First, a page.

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Nature is quite remarkable. Its ability to rebound against the ravages and plundering of mankind—surprisingly quickly and with very little help—never ceases to astound me and gives my often troubled heart continuing reason to believe that what we have lost, can, with vision, energy and enterprise be restored.
I have seen it happen on the borders of Kanha Tiger Reserve in Madhya Pradesh. Good friends bought 55 acres (now 110 acres) of farmland in 2007, large open fields bordering degraded territorial forest. They called it rather appropriately, Singinawa, Nepalese for ‘Protectors of the Sacred forest’, and set out with reverential zeal to restore their barren land, planting native trees and shrubs, setting aside land for meadow grasses and building a large waterhole for wildlife. They also built a few tasteful bedrooms carefully planned around the sides of the property, to allow the core of the sanctuary to be reborn.
Bingo. Within two years they had their own private nature reserve. How fantastic is that? There was a resident leopard. Spotted deer grazed contentedly every night. The occasional sloth bear or even tiger spoor was noted and birds and their busy nest-making activities came back to this new Eden with wild abundance. Next, they worked with their neighbours, helping their schools, and with funding from TOFTigers, ran projects to make their villages plastic free and supportive of new medical facilities. They encouraged local tribal art and had a tribal festival that brought alive ancient cultural dances that were slowly dying for want of an audience. It wasn’t just a natural paradise—local people were a part too. Rewilding is the name given for its form today and its final stamp of approval has been the arrival of wild dogs or dhole on the property—the ultimate accolade of wildness.
So, if it can be done on 100 acres, why not 1,000? Why not 10,000 acres? What wasteland or denuded forest terrain wouldn’t yearn for the same tender loving care, and protection afforded to the new sacred landscapes of Singinawa Jungle Lodge?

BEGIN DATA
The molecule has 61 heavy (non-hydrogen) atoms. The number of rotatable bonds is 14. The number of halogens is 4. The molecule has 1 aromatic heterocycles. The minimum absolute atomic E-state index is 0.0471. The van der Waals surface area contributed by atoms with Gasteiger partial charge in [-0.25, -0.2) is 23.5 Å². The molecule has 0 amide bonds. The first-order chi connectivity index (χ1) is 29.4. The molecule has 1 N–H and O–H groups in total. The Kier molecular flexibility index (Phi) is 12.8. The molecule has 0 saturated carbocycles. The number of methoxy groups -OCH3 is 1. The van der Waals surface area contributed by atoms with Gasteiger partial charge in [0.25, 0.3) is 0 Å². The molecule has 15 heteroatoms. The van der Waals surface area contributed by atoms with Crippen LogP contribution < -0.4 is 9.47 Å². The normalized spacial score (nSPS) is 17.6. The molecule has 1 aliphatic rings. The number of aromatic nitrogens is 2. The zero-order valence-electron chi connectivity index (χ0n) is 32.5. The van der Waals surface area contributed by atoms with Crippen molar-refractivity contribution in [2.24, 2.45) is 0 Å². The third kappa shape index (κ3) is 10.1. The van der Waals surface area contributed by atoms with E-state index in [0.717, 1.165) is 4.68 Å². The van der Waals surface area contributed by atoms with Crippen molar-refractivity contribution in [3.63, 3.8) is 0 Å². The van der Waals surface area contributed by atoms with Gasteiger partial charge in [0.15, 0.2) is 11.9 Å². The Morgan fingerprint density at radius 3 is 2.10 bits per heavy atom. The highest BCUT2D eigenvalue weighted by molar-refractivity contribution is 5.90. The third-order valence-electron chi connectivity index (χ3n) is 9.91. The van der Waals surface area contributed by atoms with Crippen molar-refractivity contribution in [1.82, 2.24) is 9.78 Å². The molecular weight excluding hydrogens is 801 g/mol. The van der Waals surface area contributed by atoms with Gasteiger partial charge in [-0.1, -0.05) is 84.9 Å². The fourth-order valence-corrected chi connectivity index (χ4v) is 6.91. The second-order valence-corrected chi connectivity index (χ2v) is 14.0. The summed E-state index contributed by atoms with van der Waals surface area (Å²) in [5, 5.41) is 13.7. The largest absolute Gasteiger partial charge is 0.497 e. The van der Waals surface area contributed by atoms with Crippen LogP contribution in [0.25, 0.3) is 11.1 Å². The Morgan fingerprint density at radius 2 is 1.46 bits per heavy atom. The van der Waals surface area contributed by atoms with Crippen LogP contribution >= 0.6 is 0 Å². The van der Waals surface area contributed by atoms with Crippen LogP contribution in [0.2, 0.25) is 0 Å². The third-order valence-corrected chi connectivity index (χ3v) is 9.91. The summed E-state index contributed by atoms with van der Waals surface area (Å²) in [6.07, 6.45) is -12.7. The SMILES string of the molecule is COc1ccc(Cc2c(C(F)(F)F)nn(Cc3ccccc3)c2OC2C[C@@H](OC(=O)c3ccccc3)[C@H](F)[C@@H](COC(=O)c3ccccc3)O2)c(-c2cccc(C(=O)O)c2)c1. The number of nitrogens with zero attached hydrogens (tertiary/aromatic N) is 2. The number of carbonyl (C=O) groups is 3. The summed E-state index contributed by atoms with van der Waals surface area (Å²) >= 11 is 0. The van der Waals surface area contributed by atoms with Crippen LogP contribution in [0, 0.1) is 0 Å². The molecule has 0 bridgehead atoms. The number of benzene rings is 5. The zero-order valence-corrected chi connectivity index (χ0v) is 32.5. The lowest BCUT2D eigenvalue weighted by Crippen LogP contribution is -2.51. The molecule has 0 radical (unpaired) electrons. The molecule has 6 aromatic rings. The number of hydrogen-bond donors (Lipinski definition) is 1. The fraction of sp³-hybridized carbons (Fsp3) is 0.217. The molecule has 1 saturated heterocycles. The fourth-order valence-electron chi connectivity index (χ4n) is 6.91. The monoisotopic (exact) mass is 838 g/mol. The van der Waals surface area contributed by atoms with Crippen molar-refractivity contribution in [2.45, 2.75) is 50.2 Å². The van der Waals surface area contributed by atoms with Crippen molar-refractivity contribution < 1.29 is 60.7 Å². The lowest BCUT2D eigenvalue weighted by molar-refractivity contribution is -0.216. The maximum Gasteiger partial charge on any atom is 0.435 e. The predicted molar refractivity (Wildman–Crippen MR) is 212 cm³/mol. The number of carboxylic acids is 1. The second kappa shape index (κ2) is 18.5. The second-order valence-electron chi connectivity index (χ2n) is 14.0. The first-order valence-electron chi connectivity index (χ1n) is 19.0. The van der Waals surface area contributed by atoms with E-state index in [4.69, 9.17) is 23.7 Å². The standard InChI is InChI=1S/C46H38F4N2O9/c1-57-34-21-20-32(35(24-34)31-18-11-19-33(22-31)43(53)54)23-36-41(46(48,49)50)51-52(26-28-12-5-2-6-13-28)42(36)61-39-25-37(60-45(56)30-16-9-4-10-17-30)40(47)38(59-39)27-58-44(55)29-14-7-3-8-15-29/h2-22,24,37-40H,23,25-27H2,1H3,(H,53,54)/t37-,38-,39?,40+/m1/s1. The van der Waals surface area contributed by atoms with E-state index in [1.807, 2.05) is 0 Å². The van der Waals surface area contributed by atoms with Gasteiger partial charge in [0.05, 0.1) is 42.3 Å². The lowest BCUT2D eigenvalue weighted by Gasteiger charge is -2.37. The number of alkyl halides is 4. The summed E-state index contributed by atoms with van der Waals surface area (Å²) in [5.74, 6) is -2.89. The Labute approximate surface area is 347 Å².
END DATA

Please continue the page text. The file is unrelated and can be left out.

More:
What’s the limit to such vision? Could we stitch back India’s forests, in a way that has so successfully been done in other parts of the world, using in part the economic drivers of nature tourism to fund and sustain it? India already has many visionaries who are literally turning back the clock for nature, creating private sanctuaries and community owned forests around the country, from farmlands besides forests to unviable coffee plantations. Often they are sustained by wildlife lovers happy to spend their holidays enraptured in these newly restored natural havens.
Rewildling is the theme of the 4th TOFTigers Wildlife Tourism Awards, done in association with Outlook Traveller, with the best of the best announced at a Gala dinner in New Delhi in September. These Awards are aimed at highlighting and rewarding those individuals, businesses, service providers, naturalists, guides, community enterprises, parks and sanctuaries who are leading the way in the Indian subcontinent in using nature tourism to enhance a range of conservation goals.
Each award winner, in their own way, will be pioneering new ways to support and inspire wildlife conservation, engage local communities and help this restoration of wildlife habitat through their vision, drive and action.
Play your part—help us rewild India—and vote now for your favourites. Vote on toftigers.org/TOFTigersAwards/toftigers-awards-2016
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